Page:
8 min read
Wondering if a SharePoint intranet is right for your company? Here's a list of pros and cons to help you decide.
If you’re looking for a definitive answer to whether or not you should be using SharePoint to build your company’s intranet, there’s no straightforward answer.
Truthfully, that'll depend on what you’re looking to achieve with your intranet, and we can’t make assumptions about that. What we’ll do, however, is offer a rundown of some of the pros and cons of a SharePoint-built intranet.
Let’s take a look at what this commonly-used intranet has to offer.
Initially released in 2001, SharePoint is Microsoft’s web-based intranet solution offered as part of select Microsoft 365 business plans.
SharePoint intranets allow you to put together pages and pages of content and information to share within your organization, essentially becoming internal websites as they grow. Many businesses use Sharepoint to create team sites or as a way to manage, store, and share documents within their networks. However, as SharePoint is highly configurable, its usage can also vary greatly depending on the organization.
The SharePoint intranet portal aims to make teamwork more accessible and to help share information from top-down within an organization. Let’s take a look at its benefits.
If you’re a strictly Microsoft organization, SharePoint is part of their umbrella of services. This makes it easier to work with products such as Enterprise Office 365 and Microsoft Teams, so you can reduce the number of vendors and integrate your workflows. For example, you can sync the intranet with your organization’s OneDrive storage account and work with any cloud-based tools in the Microsoft 365 suite.
Since SharePoint intranets are essentially internal websites, there are endless customization options to suit your needs. You can even design it entirely from scratch.
With that being the case, SharePoint is very configurable for specific use cases and requirements. Its development toolkit is vast and enables qualified administrators to determine the site structure, create custom pages, and manipulate content. This is useful to any organization that has specific security requirements, navigation settings, or other needs that they need to satisfy.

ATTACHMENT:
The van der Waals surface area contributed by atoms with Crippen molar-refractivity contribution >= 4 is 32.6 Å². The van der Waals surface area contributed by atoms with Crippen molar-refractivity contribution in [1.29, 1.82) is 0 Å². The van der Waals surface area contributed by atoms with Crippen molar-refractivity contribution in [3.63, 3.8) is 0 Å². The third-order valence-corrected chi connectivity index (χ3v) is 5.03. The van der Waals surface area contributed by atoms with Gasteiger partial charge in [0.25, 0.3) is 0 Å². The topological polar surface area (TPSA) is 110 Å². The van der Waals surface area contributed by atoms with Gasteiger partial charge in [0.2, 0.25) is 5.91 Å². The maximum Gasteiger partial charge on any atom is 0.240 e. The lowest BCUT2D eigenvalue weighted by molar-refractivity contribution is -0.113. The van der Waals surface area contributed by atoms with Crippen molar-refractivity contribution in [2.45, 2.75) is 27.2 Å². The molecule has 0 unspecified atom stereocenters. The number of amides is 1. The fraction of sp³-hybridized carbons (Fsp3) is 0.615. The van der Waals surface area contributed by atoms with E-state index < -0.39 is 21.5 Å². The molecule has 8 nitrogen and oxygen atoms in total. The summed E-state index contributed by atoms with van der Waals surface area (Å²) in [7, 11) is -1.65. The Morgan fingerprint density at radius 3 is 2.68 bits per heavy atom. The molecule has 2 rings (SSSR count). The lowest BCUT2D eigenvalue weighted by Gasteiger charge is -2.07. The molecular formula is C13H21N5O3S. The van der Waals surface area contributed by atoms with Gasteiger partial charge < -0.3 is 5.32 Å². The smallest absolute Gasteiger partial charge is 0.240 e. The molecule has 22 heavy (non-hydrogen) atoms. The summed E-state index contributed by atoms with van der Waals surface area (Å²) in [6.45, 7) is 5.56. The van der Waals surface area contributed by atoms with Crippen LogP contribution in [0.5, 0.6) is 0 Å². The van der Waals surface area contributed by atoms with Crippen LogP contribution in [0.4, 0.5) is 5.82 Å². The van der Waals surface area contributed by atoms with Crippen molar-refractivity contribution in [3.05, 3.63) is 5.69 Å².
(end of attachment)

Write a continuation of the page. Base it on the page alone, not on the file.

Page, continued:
Suppose your organization has a dedicated IT team, a user experience designer, and an information architect available to develop and maintain your SharePoint intranet. In that case, you can configure (and reconfigure) an intranet site uniquely suited to your business needs.
Enterprise organizations and large corporations (about 3,000+ employees) with the resources to keep their intranet patched, upgraded, and secure tend to favor SharePoint.
If those resources aren’t available internally, there’s a massive set of templates referred to as “intranet in a box”, aimed to help enhance your intranet experience. On top of that, many third-party consultants can help design your intranet to any of your desired specifications.
3. System integration options
Of course, SharePoint integrates with Microsoft 365, but it can also integrate with many other enterprise systems. For instance, your in-house intranet project team can set up integrations with CRM and ERP systems. That way, you’re able to assimilate data like customer, production, and financial information into your intranet.
Out of the box, SharePoint comes with some components for document storage and management, workflow, and content management.
For organizations who’d like to improve the standard functionality of the SharePoint intranet, there's an online set of customizable widget features (called web parts). Widgets give users the opportunity to modify their experience and add additional features.
A quick Google search for “SharePoint horror stories” brings up about 1,330,000 results! These horror stories have soured the reputation of Microsoft’s signature intranet platform. A widely-held opinion is that SharePoint isn't a great product for users and their experience, especially for smaller organizations without the necessary resources to run it.
Let’s get to the bottom of this.
Because of the way Microsoft bundles it in (particularly at the entry level), many people are under the impression that SharePoint online sites are free. They’re not.
Building and maintaining a SharePoint intranet is an expensive ordeal.
The initial investment required includes developing and customizing the intranet and upfront software costs. And there are also the ongoing costs: monthly license fees and salaries for an IT team, an information architect, and a user experience designer—which are permanent roles— can be pretty high and are often overlooked.